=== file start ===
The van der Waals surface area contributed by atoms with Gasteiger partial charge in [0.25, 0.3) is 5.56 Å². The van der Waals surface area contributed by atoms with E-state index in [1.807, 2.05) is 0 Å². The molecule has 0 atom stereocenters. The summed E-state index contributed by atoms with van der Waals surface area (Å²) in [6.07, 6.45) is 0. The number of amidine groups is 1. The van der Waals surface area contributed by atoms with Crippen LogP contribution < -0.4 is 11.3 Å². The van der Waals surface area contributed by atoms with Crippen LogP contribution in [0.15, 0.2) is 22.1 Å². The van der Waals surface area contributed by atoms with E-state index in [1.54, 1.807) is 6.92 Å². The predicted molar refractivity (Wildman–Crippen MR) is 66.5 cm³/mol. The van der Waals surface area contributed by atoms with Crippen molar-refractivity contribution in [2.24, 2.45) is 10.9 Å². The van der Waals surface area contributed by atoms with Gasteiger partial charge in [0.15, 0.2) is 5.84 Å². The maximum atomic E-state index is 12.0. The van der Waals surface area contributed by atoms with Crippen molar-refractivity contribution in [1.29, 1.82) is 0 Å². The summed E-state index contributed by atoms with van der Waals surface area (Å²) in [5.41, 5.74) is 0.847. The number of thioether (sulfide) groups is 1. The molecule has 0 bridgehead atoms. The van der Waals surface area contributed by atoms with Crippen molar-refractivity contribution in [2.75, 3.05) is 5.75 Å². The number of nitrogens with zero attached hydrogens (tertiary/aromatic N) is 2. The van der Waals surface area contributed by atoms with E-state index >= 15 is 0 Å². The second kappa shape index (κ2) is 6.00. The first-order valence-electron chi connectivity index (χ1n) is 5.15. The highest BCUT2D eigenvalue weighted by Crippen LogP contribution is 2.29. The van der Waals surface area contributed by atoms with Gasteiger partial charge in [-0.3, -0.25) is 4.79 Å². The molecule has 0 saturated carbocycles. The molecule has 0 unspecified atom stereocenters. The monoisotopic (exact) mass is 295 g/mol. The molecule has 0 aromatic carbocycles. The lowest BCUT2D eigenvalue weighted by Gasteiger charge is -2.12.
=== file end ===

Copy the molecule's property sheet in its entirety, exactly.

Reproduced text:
The van der Waals surface area contributed by atoms with Gasteiger partial charge in [0.25, 0.3) is 5.56 Å². The van der Waals surface area contributed by atoms with E-state index in [1.807, 2.05) is 0 Å². The molecule has 0 atom stereocenters. The summed E-state index contributed by atoms with van der Waals surface area (Å²) in [6.07, 6.45) is 0. The number of amidine groups is 1. The van der Waals surface area contributed by atoms with Crippen LogP contribution < -0.4 is 11.3 Å². The van der Waals surface area contributed by atoms with Crippen LogP contribution in [0.15, 0.2) is 22.1 Å². The van der Waals surface area contributed by atoms with E-state index in [1.54, 1.807) is 6.92 Å². The predicted molar refractivity (Wildman–Crippen MR) is 66.5 cm³/mol. The van der Waals surface area contributed by atoms with Crippen molar-refractivity contribution in [2.24, 2.45) is 10.9 Å². The van der Waals surface area contributed by atoms with Gasteiger partial charge in [0.15, 0.2) is 5.84 Å². The maximum atomic E-state index is 12.0. The van der Waals surface area contributed by atoms with Crippen molar-refractivity contribution in [1.29, 1.82) is 0 Å². The summed E-state index contributed by atoms with van der Waals surface area (Å²) in [5.41, 5.74) is 0.847. The number of thioether (sulfide) groups is 1. The molecule has 0 bridgehead atoms. The van der Waals surface area contributed by atoms with Crippen molar-refractivity contribution in [2.75, 3.05) is 5.75 Å². The number of nitrogens with zero attached hydrogens (tertiary/aromatic N) is 2. The van der Waals surface area contributed by atoms with E-state index >= 15 is 0 Å². The second kappa shape index (κ2) is 6.00. The first-order valence-electron chi connectivity index (χ1n) is 5.15. The highest BCUT2D eigenvalue weighted by Crippen LogP contribution is 2.29. The van der Waals surface area contributed by atoms with Gasteiger partial charge in [-0.3, -0.25) is 4.79 Å². The molecule has 0 saturated carbocycles. The molecule has 0 unspecified atom stereocenters. The monoisotopic (exact) mass is 295 g/mol. The molecule has 0 aromatic carbocycles. The lowest BCUT2D eigenvalue weighted by Gasteiger charge is -2.12.